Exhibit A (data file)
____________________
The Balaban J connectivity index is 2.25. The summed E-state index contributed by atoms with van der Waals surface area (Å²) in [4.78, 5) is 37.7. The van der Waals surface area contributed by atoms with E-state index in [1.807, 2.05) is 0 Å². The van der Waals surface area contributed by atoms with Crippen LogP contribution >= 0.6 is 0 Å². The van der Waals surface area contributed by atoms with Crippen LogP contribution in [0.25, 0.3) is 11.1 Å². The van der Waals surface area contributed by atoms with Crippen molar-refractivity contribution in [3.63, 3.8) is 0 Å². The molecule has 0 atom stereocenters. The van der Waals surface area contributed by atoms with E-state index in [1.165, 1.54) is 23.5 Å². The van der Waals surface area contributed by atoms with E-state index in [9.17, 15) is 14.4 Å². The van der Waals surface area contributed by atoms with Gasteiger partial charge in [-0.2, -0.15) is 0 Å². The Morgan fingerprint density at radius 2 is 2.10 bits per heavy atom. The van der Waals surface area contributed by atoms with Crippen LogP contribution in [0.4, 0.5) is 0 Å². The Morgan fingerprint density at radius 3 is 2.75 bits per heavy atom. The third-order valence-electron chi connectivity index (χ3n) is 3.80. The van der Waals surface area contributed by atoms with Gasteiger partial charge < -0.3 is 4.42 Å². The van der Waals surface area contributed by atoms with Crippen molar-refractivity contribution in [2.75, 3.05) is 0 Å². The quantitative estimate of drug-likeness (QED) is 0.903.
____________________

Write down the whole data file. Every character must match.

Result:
The Balaban J connectivity index is 2.25. The summed E-state index contributed by atoms with van der Waals surface area (Å²) in [4.78, 5) is 37.7. The van der Waals surface area contributed by atoms with E-state index in [1.807, 2.05) is 0 Å². The van der Waals surface area contributed by atoms with Crippen LogP contribution >= 0.6 is 0 Å². The van der Waals surface area contributed by atoms with Crippen LogP contribution in [0.25, 0.3) is 11.1 Å². The van der Waals surface area contributed by atoms with Crippen molar-refractivity contribution in [3.63, 3.8) is 0 Å². The molecule has 0 atom stereocenters. The van der Waals surface area contributed by atoms with E-state index in [1.165, 1.54) is 23.5 Å². The van der Waals surface area contributed by atoms with E-state index in [9.17, 15) is 14.4 Å². The van der Waals surface area contributed by atoms with Gasteiger partial charge in [-0.2, -0.15) is 0 Å². The Morgan fingerprint density at radius 2 is 2.10 bits per heavy atom. The van der Waals surface area contributed by atoms with Crippen LogP contribution in [0.4, 0.5) is 0 Å². The Morgan fingerprint density at radius 3 is 2.75 bits per heavy atom. The third-order valence-electron chi connectivity index (χ3n) is 3.80. The van der Waals surface area contributed by atoms with Gasteiger partial charge < -0.3 is 4.42 Å². The van der Waals surface area contributed by atoms with Crippen molar-refractivity contribution in [2.75, 3.05) is 0 Å². The quantitative estimate of drug-likeness (QED) is 0.903.